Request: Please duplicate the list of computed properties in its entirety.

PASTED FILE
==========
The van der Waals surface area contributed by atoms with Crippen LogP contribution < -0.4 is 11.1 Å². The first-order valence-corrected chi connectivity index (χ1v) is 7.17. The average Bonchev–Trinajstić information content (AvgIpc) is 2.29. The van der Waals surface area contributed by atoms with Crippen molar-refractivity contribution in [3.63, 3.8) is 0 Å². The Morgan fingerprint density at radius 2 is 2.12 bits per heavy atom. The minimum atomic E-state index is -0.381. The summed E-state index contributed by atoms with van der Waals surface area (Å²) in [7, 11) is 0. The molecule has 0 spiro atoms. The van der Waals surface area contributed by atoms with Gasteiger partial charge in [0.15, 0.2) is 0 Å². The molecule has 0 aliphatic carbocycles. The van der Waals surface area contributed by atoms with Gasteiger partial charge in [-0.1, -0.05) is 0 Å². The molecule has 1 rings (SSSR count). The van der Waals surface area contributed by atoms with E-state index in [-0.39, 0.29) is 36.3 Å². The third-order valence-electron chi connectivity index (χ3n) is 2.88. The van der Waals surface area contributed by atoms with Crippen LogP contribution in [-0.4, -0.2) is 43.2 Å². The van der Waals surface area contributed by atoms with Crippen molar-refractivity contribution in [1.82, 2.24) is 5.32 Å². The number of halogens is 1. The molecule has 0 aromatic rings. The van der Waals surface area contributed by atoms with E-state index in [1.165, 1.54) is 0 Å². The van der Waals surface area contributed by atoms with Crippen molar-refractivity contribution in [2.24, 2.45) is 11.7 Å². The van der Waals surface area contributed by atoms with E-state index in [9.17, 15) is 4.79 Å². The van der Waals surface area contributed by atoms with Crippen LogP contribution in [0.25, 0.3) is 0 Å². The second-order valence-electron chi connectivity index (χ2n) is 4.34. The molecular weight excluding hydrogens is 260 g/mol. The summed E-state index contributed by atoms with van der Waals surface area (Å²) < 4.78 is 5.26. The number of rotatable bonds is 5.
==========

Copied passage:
The van der Waals surface area contributed by atoms with Crippen LogP contribution < -0.4 is 11.1 Å². The first-order valence-corrected chi connectivity index (χ1v) is 7.17. The average Bonchev–Trinajstić information content (AvgIpc) is 2.29. The van der Waals surface area contributed by atoms with Crippen molar-refractivity contribution in [3.63, 3.8) is 0 Å². The Morgan fingerprint density at radius 2 is 2.12 bits per heavy atom. The minimum atomic E-state index is -0.381. The summed E-state index contributed by atoms with van der Waals surface area (Å²) in [7, 11) is 0. The molecule has 0 spiro atoms. The van der Waals surface area contributed by atoms with Gasteiger partial charge in [0.15, 0.2) is 0 Å². The molecule has 0 aliphatic carbocycles. The van der Waals surface area contributed by atoms with Gasteiger partial charge in [-0.1, -0.05) is 0 Å². The molecule has 1 rings (SSSR count). The van der Waals surface area contributed by atoms with E-state index in [-0.39, 0.29) is 36.3 Å². The third-order valence-electron chi connectivity index (χ3n) is 2.88. The van der Waals surface area contributed by atoms with Crippen LogP contribution in [-0.4, -0.2) is 43.2 Å². The van der Waals surface area contributed by atoms with Crippen molar-refractivity contribution in [1.82, 2.24) is 5.32 Å². The number of halogens is 1. The molecule has 0 aromatic rings. The van der Waals surface area contributed by atoms with E-state index in [1.165, 1.54) is 0 Å². The van der Waals surface area contributed by atoms with Crippen molar-refractivity contribution in [2.24, 2.45) is 11.7 Å². The van der Waals surface area contributed by atoms with E-state index in [9.17, 15) is 4.79 Å². The van der Waals surface area contributed by atoms with Crippen LogP contribution in [0.25, 0.3) is 0 Å². The second-order valence-electron chi connectivity index (χ2n) is 4.34. The molecular weight excluding hydrogens is 260 g/mol. The summed E-state index contributed by atoms with van der Waals surface area (Å²) < 4.78 is 5.26. The number of rotatable bonds is 5.